title: That future was a thing of the past


by: Scott Bradner


The demise of ION has finally been accepted by all concerned.  It has taken a very long time. Sprint launched Integrated On-demand Network (ION) in June 1998 with great fanfare after which ION quickly disappeared as far as most of the world was concerned.  Apparently Sprint has been busy behind the scenes shoveling money at ION all this time, as much as $5 billion according to the obituary in NWW. ("Sprint's ION, AT&T's Concert reach end of line", NWW, 10/22/01) 


I did write about ION when it was first announced and was not all that positive about its prospects. "It is far from clear if Sprint will be able to actually make a go of ION..." ("Is Sprint doing it again", NWW 6/22/98) Since ION was based on ATM to the customer I mostly dismissed the possibility of anything technically viable coming of the effort but some of the non-technical aspects were quite interesting.  Particularly interesting was Sprint's plan to move away from minute-based phone billing to billing based on the amount of data sent, whatever the application.  That may still happen but not because the carrier decides to offer voice service on a per-bit rather than a per-minute basis.  It will happen because users will just use their Internet connectivity to replace their current wired phone service and the carrier will not be able to tell what is going on. I expect it's just a coincidence, but Sprint announced that it was giving up on ION a week before Microsoft's introduction of Windows XP which, with its built in Session Initiation Protocol (SIP) support, will make this type of call-around much easier.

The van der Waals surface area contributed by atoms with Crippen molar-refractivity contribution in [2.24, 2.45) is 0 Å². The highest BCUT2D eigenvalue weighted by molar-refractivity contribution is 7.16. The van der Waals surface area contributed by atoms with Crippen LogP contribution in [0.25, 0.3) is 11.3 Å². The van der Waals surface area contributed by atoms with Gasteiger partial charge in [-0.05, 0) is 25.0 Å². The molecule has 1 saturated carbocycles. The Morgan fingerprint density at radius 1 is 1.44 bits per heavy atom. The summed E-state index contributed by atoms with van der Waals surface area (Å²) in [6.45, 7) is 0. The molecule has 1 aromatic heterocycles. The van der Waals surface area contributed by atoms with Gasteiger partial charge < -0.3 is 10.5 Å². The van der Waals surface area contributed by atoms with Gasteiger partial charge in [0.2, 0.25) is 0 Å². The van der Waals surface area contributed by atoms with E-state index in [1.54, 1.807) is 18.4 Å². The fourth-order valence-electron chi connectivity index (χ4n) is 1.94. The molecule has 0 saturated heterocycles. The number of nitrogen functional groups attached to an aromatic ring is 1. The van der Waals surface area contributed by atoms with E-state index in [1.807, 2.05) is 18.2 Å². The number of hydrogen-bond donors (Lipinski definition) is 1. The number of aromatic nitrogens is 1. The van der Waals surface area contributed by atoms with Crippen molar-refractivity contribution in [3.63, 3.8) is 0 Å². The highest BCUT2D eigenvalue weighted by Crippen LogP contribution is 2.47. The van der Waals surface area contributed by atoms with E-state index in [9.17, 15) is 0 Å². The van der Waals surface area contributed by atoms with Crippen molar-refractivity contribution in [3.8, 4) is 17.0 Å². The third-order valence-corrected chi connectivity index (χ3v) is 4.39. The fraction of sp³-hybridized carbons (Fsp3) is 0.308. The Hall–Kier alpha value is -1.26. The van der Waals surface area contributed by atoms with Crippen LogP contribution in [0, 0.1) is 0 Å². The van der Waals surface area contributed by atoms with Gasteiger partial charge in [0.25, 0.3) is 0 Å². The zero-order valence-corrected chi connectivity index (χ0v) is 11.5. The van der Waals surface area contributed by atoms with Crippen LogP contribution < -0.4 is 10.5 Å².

SIP is the IETF's multi-media signaling protocol.  SIP is defined in RFC 2543. (www.ietf.org/rfc/rfc2543.txt) SIP is getting a lot of traction in the IP-telephony world these days.  In addition to Windows XP, SIP-based Ethernet-connected phones and telephony servers are now on the market.  SIP has the potential to significantly affect the traditional phone world by enabling individuals and enterprises to easily by-pass the telephone service providers.


But I do not think the root cause of the ION failure was the threat of SIP.  I think it was mind-set.  Specifically it was telco mind-set.  In the case of ION this mind-set manifested itself as services based on circuits, ATM virtual circuits to be specific.  The Internet has proven again and again that application-specific circuits are not needed and just add technical and managerial complexity and thus cost.  A few million people running SIP-based voice applications will show this yet again.  I wonder if anyone in telo-ville is listening.


disclaimer:  Managerial complexity at Harvard?  Say not so! Anyway, the above prediction of the past is mine alone.